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Schools, county scope out needs for growth

Posted August 13, 2008

Wake County Public School System
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— Managing a growing student population is among the biggest challenges that Wake County schools face. On Wednesday, school and county leaders met to plan where to put the almost 25,000 new students expected to enter county schools in the next four years.

More students means more school buildings, which likely means a bond proposal. "That's the way we have funded school construction in the past," Chuck Delaney, district assistant superintendent for growth and planning said.

"I would expect that would be part of the discussion – what level of funding can we provide for school construction and (can we) afford to do it with bonds?"

Eleven new schools are scheduled to open in Wake County in the next two years. The county and school board are looking even further into the future to outline a plan for school construction and land purchases.


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  • bs101fly Aug 14, 2008

    oh don't take it personal, it should help you in your bid to accomplish what ever exactly you're out to accomplish!
    as far as the 09 Bond goes, it will look NOTHING like the 06 bond.
    It will be defeated soundly and then the thugs who get checks from Wake County education will follow the same fate!
    NO BOND support in 2009!
    It's time to education BACK and end outrageously expensive busing for the sake of diversity, F&R manipulation, unnecessarily converting schools to schedules that work for NO ONE and/or to gain seats that aren't and WERE NOT needed and the list goes on and on and on and on!
    VOTE NO for the next bond and tell them YOU HAVE HAD ENOUGH!!!

  • jcdecker71 Aug 14, 2008

    I was wondering how long it would take the anonymous poster to take the cowardly approach of calling me out by name and not only was it one but two anonymous posters. I won’t bother responding to people whose only goal is to goad people into arguments for the sake of arguments. I find it ironic that individuals reference the sky is falling when every piece of rhetoric they post is exactly that. Let me get back to the focus of this article. The 2006 bond was implemented right on cue with how it was proposed. Again, they should have had enough courage at the time to propose what it would take to plan for growth more than 3 years ahead and to get the 18% of students out of trailers and then to fight for that proposal.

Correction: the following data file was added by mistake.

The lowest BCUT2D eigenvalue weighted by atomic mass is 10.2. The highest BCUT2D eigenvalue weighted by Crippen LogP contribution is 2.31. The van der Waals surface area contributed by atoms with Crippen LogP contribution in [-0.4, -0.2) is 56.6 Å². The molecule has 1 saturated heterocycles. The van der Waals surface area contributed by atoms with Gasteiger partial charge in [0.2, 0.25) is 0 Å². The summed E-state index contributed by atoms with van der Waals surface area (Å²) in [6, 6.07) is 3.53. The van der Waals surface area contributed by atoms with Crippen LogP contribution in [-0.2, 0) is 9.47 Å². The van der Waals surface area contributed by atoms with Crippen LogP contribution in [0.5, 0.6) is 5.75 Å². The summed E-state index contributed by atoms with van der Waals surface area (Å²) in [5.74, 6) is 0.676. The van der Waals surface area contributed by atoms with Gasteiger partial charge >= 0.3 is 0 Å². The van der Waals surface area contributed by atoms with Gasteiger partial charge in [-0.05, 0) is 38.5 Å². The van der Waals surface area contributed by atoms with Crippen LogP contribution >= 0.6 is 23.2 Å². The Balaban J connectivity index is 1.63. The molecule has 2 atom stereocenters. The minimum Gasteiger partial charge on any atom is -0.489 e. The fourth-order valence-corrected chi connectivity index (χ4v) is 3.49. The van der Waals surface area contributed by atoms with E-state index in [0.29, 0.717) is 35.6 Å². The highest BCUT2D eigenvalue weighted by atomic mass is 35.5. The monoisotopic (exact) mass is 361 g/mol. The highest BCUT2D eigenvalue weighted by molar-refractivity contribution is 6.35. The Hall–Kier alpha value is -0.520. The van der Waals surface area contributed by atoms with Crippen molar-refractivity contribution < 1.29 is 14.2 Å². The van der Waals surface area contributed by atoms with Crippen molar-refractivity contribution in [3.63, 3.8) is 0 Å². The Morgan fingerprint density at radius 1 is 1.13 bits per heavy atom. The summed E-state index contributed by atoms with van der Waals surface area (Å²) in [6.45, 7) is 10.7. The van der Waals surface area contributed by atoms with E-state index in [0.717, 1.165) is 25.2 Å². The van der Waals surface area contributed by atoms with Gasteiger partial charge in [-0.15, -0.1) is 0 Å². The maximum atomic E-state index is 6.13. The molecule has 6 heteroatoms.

• bs101fly Aug 13, 2008

    Chris Decker,
    Glad to see your undying support and love of Chuck's gang continues, but the bottom line is VERY few people see it your way. You, Ann Goodnight and Ed Bonner will be about the ONLY ones voting for a bond this next go round. The lies, mis-management and MORE LIES are over!
    The sky is falling syndrome is OVER!
    And the Chris Decker's are few and far between!!

    NO BOND!

  • jcdecker71 Aug 13, 2008

    Not_So_Dumb - I've talked to parents with kids in those schools which desperately need renovations. Ask them what they think about your comment. In terms of putting up schools in those areas, where have all the new schools been built in the last 5 years. Again tell me where they didn't do what they said they would with the bond money and in fact in some schools actually saved money. In my opinion the only thing they did wrong was not being bold enough to tell us in 06 how much they really needed to keep up and get kids out of trailers.

  • Fun Aug 13, 2008


  • HopingForABetterWorld Aug 13, 2008

    jdecker is correct, and it doesn't take inside knowledge. Anyone that has truly listened to and read the news for the last two or three years knows that the lottery was NEVER advertised to solve "all the funding problems" and that the share each county gets would not cover much of a building. Love the conspiracy theories that people always have when they lack the background knowledge.

  • Not_So_Dumb Aug 13, 2008


    I don't have to tell you. You and I have spoken about it a number of times. They were told, they didn't listen. I was there, ready to tell them, they sent me away. It isn't a capacity crisis, it is a capacity management crisis. Last year we had over 900 seats in unused mobile capacity because of mismanagement.

    And my point is that renovations don't let us catch-up! Why funnel that money into renovations rather than putting up new schools in areas where mobiles are in use? Again, mismanagement of resources. I am not giving them anymore until they show they can handle what they have. The system is like a spoiled child.

  • jcdecker71 Aug 13, 2008

    Not_So_Dumb - Who told them about the slowed growth in no 'uncerain terms'. Could you supply the link for that. NO instead of explosive exponential growth it's just exponential. We still have 18$ in trailers and still have 5-6K coming in next year. Let's catch up while we can. Tell me money they wasted in the building program without going down the 'The schools aren't filled' argument.

    tweathe850 - I think it's much less then opponents of illegal immigrants profess.

  • Iseeu Aug 13, 2008

    Charter schools buy the school books that WC says have to be replaced after five years, keep them for at least eight years if they can use them so should WC. These books are between 60 and 80 dollars a book this is such a waste of tax dollars.

  • Iseeu Aug 13, 2008